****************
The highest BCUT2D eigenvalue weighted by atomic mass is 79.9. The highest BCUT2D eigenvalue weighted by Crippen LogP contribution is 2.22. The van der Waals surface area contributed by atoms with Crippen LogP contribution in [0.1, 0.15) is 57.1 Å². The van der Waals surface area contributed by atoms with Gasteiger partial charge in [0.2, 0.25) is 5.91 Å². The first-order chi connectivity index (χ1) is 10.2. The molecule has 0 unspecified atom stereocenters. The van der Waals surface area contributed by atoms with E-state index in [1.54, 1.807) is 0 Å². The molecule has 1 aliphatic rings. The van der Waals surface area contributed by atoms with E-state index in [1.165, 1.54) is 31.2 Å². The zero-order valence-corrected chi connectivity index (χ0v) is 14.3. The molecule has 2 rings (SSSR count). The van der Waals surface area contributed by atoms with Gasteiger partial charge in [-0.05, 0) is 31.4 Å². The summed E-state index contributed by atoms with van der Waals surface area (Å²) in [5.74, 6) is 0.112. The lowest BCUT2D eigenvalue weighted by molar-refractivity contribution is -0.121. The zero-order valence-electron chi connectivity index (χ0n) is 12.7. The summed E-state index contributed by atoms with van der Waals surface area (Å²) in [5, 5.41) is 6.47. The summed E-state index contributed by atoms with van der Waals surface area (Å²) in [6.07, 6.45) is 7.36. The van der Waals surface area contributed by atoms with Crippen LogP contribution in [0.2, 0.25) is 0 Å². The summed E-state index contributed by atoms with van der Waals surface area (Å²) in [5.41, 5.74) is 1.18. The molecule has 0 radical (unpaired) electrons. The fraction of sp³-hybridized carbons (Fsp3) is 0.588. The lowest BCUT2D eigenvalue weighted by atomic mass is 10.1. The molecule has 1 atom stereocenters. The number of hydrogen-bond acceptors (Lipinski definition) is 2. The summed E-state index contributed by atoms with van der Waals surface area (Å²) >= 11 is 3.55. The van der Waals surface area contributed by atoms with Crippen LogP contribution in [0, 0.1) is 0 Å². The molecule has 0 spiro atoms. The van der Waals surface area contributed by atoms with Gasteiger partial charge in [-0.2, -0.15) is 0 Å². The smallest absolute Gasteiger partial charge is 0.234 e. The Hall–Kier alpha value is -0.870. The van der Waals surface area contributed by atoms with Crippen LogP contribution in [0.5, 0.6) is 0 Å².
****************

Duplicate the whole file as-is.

The highest BCUT2D eigenvalue weighted by atomic mass is 79.9. The highest BCUT2D eigenvalue weighted by Crippen LogP contribution is 2.22. The van der Waals surface area contributed by atoms with Crippen LogP contribution in [0.1, 0.15) is 57.1 Å². The van der Waals surface area contributed by atoms with Gasteiger partial charge in [0.2, 0.25) is 5.91 Å². The first-order chi connectivity index (χ1) is 10.2. The molecule has 0 unspecified atom stereocenters. The van der Waals surface area contributed by atoms with E-state index in [1.54, 1.807) is 0 Å². The molecule has 1 aliphatic rings. The van der Waals surface area contributed by atoms with E-state index in [1.165, 1.54) is 31.2 Å². The zero-order valence-corrected chi connectivity index (χ0v) is 14.3. The molecule has 2 rings (SSSR count). The van der Waals surface area contributed by atoms with Gasteiger partial charge in [-0.05, 0) is 31.4 Å². The summed E-state index contributed by atoms with van der Waals surface area (Å²) in [5.74, 6) is 0.112. The lowest BCUT2D eigenvalue weighted by molar-refractivity contribution is -0.121. The zero-order valence-electron chi connectivity index (χ0n) is 12.7. The summed E-state index contributed by atoms with van der Waals surface area (Å²) in [5, 5.41) is 6.47. The summed E-state index contributed by atoms with van der Waals surface area (Å²) in [6.07, 6.45) is 7.36. The van der Waals surface area contributed by atoms with Crippen LogP contribution in [0.2, 0.25) is 0 Å². The summed E-state index contributed by atoms with van der Waals surface area (Å²) in [5.41, 5.74) is 1.18. The molecule has 0 radical (unpaired) electrons. The fraction of sp³-hybridized carbons (Fsp3) is 0.588. The lowest BCUT2D eigenvalue weighted by atomic mass is 10.1. The molecule has 1 atom stereocenters. The number of hydrogen-bond acceptors (Lipinski definition) is 2. The summed E-state index contributed by atoms with van der Waals surface area (Å²) >= 11 is 3.55. The van der Waals surface area contributed by atoms with Crippen LogP contribution in [0, 0.1) is 0 Å². The molecule has 0 spiro atoms. The van der Waals surface area contributed by atoms with Gasteiger partial charge in [-0.2, -0.15) is 0 Å². The smallest absolute Gasteiger partial charge is 0.234 e. The Hall–Kier alpha value is -0.870. The van der Waals surface area contributed by atoms with Crippen LogP contribution in [0.5, 0.6) is 0 Å².